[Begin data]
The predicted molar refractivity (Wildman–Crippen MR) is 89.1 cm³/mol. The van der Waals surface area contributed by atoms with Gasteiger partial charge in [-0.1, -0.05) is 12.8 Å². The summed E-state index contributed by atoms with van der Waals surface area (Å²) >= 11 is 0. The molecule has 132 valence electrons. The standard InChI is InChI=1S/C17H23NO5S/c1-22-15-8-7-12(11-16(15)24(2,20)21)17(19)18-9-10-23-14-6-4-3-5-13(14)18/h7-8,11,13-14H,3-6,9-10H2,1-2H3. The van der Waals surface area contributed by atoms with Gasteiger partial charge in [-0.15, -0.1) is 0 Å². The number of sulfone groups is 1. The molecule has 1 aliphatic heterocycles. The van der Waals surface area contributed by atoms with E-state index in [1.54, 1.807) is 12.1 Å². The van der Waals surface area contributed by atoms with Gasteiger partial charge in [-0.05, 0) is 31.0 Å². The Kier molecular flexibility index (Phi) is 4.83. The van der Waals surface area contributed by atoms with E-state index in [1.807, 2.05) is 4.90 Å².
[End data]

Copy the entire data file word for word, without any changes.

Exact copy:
The predicted molar refractivity (Wildman–Crippen MR) is 89.1 cm³/mol. The van der Waals surface area contributed by atoms with Gasteiger partial charge in [-0.1, -0.05) is 12.8 Å². The summed E-state index contributed by atoms with van der Waals surface area (Å²) >= 11 is 0. The molecule has 132 valence electrons. The standard InChI is InChI=1S/C17H23NO5S/c1-22-15-8-7-12(11-16(15)24(2,20)21)17(19)18-9-10-23-14-6-4-3-5-13(14)18/h7-8,11,13-14H,3-6,9-10H2,1-2H3. The van der Waals surface area contributed by atoms with Gasteiger partial charge in [-0.15, -0.1) is 0 Å². The number of sulfone groups is 1. The molecule has 1 aliphatic heterocycles. The van der Waals surface area contributed by atoms with E-state index in [1.54, 1.807) is 12.1 Å². The van der Waals surface area contributed by atoms with Gasteiger partial charge in [-0.05, 0) is 31.0 Å². The Kier molecular flexibility index (Phi) is 4.83. The van der Waals surface area contributed by atoms with E-state index in [1.807, 2.05) is 4.90 Å².